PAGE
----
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This talk focuses on the role of "Mitochondria in Reproduction and Fertility",
an exciting new field of research in which
our laboratory has now been working for several years.
My name is Pascale May-Panloup.
Currently, I am an Associate Professor and
Hospital Practitioner at the University Hospital of Angers,
a city in the west of France.
Mitochondria perform oxidative phosphorylation, OXPHOS,
a process leading to the production of ATP by
means of the energy released by the oxidation of nutrients,
and the transfer of electrons along the respiratory chain.
The respiratory chain contains four multi-enzematic complexes I to IV.
These generate a proton gradient across the mitochondrial inner membrane.
ATP sometimes or complex V,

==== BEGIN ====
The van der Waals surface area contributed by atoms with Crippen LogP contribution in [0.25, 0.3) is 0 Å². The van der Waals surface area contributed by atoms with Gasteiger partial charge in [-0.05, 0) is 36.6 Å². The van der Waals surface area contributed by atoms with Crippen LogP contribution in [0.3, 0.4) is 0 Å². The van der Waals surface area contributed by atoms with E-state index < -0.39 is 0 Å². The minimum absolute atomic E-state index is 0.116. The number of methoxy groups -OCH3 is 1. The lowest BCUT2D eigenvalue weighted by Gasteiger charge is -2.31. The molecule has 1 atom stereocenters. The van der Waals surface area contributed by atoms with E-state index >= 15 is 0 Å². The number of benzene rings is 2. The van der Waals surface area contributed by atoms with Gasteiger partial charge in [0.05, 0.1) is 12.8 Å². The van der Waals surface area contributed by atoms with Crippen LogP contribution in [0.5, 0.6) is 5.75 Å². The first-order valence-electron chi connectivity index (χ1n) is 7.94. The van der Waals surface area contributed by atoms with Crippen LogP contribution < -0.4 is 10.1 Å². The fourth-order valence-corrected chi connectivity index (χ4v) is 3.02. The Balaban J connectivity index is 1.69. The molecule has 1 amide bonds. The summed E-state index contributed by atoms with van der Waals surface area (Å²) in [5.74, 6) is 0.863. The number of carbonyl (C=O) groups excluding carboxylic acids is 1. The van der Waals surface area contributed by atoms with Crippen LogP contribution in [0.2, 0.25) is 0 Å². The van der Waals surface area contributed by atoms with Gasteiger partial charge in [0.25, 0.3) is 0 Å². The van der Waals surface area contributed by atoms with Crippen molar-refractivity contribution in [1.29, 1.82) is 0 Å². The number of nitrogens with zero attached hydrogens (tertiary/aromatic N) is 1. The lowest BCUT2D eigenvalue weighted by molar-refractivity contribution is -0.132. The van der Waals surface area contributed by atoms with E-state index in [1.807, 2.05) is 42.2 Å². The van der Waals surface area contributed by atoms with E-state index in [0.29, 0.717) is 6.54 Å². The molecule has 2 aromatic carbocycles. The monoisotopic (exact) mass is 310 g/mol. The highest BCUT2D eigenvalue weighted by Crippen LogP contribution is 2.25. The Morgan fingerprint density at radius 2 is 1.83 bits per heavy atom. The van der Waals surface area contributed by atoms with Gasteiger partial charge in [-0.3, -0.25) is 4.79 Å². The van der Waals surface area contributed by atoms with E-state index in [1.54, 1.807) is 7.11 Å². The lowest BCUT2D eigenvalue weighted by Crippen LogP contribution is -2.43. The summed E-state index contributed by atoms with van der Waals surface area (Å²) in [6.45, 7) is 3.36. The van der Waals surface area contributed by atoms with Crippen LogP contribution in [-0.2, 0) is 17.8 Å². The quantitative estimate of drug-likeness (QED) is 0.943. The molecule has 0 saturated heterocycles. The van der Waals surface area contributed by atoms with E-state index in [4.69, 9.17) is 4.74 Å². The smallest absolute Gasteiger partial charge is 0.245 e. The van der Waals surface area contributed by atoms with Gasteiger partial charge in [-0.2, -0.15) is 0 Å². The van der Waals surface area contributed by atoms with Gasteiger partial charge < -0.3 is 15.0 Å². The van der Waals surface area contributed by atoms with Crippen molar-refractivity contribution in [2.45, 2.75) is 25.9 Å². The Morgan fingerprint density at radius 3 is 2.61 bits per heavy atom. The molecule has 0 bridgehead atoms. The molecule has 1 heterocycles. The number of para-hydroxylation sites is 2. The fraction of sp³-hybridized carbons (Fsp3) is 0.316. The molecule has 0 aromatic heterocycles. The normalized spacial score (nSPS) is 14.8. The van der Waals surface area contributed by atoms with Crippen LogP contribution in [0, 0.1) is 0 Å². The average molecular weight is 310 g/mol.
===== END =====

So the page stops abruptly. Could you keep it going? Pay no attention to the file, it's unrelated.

then uses this proton gradient to produce ATP.
OXPHOS zipper is the central process providing most of
the energy required for all cellular functions.
OXPHOS, which is also the main user of oxygen in the cell,
generates much of the endogenous reactive oxygen species,
ROS implicated in regulating metabolic pathways,
but also in the production of oxidative stress.
Mitochondria also play a role in
several biosynthetic pathways such as those leading to the synthesis of hem,
nucleotide, steroid hormone, and amino acid.
But, also in apoptosis,
in calcium homeostasis, and in the production of various intermediate metabolites.
These players in entropic functions of mitochondria are
critical determinants in oogenesis and embryogenesis.
In addition to the production of energy,
they are all in the maintenance of the redox state, in cell signaling,
and gene expression, govern the fates of cells and
their differentiation events that are particularly important during development.